im brushing over some of my notes for a midterm tommorow.

questions i have when i was reading:

what exactly does a parameter do?
i know it passes a value to a function-but how is it always like that? or is it more complicated than that? is it kind of like passing a power in math?

for the functions should the declarations go in the very top-or in its respective function?
like:

double funct1(); //function protoype, is double ok to use? since i cant use void? (need //return)
#include <iostream>
using namespace std;
int main()
{

double funct1();

return 0;
}

//function
double funct1()
{
int x = 1, y = 2; //declare here or at top in main? note: no GLOBAL const allowed!
cout << "Answer: " << x + y << endl;
return ? //<---dont know what to return here. 
}

what does it mean to pass by value or pass by ref? wats the diff?

wat are the basics of an array?
2d array?

and wat is a structure?

guys-im reading my book but i feel like im reading something foreign! :(
it doesnt make sense for me! help me in simple english please!!

ur help will be GREATLY appreciated!!
(ok-back to studying :D

function prototypes normally are placed after all includes and before the first function.

There are two ways (in C) and three ways in c++ to pass parameters.

  • pass by value -- the object is just a copy of the value in the calling function.
  • pass by reference -- in c++ this is the actual object declared in the calling function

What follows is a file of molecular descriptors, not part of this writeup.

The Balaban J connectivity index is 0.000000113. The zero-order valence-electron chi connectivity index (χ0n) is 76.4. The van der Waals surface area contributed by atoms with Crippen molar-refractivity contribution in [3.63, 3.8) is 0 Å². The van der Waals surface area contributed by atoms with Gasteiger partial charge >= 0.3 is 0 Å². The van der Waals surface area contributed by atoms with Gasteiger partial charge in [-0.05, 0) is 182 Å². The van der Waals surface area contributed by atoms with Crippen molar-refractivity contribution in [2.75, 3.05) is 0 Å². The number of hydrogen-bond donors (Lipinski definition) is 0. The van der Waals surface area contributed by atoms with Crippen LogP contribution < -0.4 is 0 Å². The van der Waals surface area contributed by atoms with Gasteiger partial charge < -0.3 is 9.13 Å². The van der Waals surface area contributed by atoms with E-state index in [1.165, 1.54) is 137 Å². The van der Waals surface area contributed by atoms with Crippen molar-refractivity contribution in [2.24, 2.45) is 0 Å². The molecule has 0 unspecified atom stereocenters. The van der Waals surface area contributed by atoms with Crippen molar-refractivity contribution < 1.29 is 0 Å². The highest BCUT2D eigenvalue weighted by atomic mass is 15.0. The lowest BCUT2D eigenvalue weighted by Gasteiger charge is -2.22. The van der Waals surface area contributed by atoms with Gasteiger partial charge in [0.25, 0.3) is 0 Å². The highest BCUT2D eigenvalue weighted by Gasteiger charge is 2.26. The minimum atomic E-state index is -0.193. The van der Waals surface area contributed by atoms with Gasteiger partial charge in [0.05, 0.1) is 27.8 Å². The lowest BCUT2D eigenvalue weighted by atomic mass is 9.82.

• pass by pointer -- this is a pointer to an object declared in the calling function

Pass By Value -- only a copy of the variable is passed to the function. Any changes made to that variable by the function are not visible to the calling function.

Pass By Reference/Pointer -- The function receives a pointer or reference to the object and any changes made by the function are also made in the calling function.

To clarify these concepts for yourself you should write small programs that demonstrate the use of those parameter types. Testing on your computer for yourself is worth thousands of words in a textbook or online at a website.

--what exactly does a parameter do?
i know it passes a value to a function-but how is it always like that? or is it more complicated than that? is it kind of like passing a power in math?

Im not sure what you mean by 'is it always like that'. A parameter (properly called an argument I believe) is the interface between your code and your function. That, and the return code, are used to pass data from your program to your functions (via a copy or a reference to an address).

for the functions should the declarations go in the very top-or in its respective function?
like:

No. Keep your #includes at the top. It might compile if you declare them at the top, but it's good practice not to.

double funct1(); //function protoype, is double ok to use? since i cant use void? (need //return)
#include <iostream>
using namespace std;
int main()
{

double funct1();

return 0;
}

//function
double funct1()
{
int x = 1, y = 2; //declare here or at top in main? note: no GLOBAL const allowed!
cout << "Answer: " << x + y << endl;
return ? //<---dont know what to return here. 
}

Void is allowed for a function return type. In your main() you are incorrectly using the function. It should be more like double dValue = funct1() . You function should be returning something - most probably the result of x + y (although it should really just be returning an int). Unless there's a good reason, you should usually keep your output to main() or a designated outpt function. So that addition function (made more useful) should just be:

//prototype:
int funct1(int, int)
//actual function:
int funct1(int x, int y)
{
     return x + y;
}
//called in main()
int main()
{
    int iSum = funct1(10, 15);